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cottmiler
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Re: The Twitch

Postby cottmiler » Sat Aug 06, 2016 11:19 am

I have to admit that I have difficulty understanding the intricacies of your analyses.

If you watch Shelley as here:

https://www.youtube.com/watch?v=qaf0-8Olhk8

You will be very familiar with how she keeps the body straight and horizontal and clicks it over from one side to the other with each stroke.

When I am swimming with the ankle band on, there can be no foot flapping other than a very slight dolphin kick. If I use the hand and arm to hutch the body over, it's a lot of hard work so I reckon that the twitch is needed to set the roll in motion.

An early return of the head from breathing may instigate this perhaps?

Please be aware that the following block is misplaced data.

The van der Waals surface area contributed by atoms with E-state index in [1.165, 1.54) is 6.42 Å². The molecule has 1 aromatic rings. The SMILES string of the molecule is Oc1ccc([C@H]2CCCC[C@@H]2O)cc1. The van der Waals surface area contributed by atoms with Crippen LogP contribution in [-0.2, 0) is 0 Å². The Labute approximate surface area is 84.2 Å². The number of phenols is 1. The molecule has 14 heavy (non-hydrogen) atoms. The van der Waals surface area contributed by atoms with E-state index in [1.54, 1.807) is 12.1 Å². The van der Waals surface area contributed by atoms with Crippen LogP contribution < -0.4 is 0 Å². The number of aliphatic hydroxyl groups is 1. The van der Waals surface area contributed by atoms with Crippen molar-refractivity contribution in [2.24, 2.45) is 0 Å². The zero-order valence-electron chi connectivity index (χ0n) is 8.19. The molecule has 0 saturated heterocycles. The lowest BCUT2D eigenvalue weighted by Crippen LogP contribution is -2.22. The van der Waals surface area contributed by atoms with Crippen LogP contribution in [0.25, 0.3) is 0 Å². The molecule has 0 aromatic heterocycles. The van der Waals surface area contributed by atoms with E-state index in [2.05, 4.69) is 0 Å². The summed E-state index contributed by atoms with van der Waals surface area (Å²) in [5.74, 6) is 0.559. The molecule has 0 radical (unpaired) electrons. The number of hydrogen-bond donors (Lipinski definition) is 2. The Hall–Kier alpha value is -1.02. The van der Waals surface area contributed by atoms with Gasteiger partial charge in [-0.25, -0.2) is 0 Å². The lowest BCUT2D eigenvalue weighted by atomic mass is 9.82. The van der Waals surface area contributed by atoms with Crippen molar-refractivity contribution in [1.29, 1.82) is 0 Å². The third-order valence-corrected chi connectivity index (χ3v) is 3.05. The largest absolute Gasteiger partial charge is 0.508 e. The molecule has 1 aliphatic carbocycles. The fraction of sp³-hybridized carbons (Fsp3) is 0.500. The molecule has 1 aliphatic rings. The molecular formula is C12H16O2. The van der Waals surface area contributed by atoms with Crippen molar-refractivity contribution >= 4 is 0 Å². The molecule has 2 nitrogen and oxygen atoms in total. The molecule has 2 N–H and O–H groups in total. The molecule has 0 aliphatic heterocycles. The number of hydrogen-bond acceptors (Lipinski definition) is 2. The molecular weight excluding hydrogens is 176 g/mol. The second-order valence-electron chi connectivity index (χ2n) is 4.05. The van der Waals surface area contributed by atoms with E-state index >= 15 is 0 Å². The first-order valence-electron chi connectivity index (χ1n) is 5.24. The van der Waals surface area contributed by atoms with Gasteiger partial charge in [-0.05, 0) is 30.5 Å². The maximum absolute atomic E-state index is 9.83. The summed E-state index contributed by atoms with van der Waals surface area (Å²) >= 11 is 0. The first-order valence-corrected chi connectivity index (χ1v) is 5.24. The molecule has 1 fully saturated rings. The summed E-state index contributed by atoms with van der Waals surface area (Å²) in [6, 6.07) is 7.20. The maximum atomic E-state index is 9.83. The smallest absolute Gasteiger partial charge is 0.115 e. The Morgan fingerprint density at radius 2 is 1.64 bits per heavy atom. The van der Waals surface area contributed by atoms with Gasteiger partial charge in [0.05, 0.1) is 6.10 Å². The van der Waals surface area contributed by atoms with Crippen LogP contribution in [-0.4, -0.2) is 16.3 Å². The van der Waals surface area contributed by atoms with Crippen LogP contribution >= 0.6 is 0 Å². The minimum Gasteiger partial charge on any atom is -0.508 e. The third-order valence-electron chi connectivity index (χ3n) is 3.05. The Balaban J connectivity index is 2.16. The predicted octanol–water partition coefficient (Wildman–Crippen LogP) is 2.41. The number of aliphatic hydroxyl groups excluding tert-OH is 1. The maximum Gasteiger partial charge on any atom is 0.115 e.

I have worked hard on a range of plank exercises which has helped me rigidify the body. But I must get horizontal in the water for the rolling log action to happily happen. The ankle band provides the discipline for this. When you swim with legs, they might go 1000 mm apart whilst your brain tells you that they are only 200 mm apart.
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cottmiler
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Re: The Twitch

Postby cottmiler » Sat Aug 06, 2016 11:29 am

Regarding my comment on early head return, watch Paul Newsome at 3 minutes exact.

https://www.youtube.com/watch?v=5NcXYN2 ... e=youtu.be

Notice how he really vigorously flicks the head and chest back after breathing.
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smootharnie
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Re: The Twitch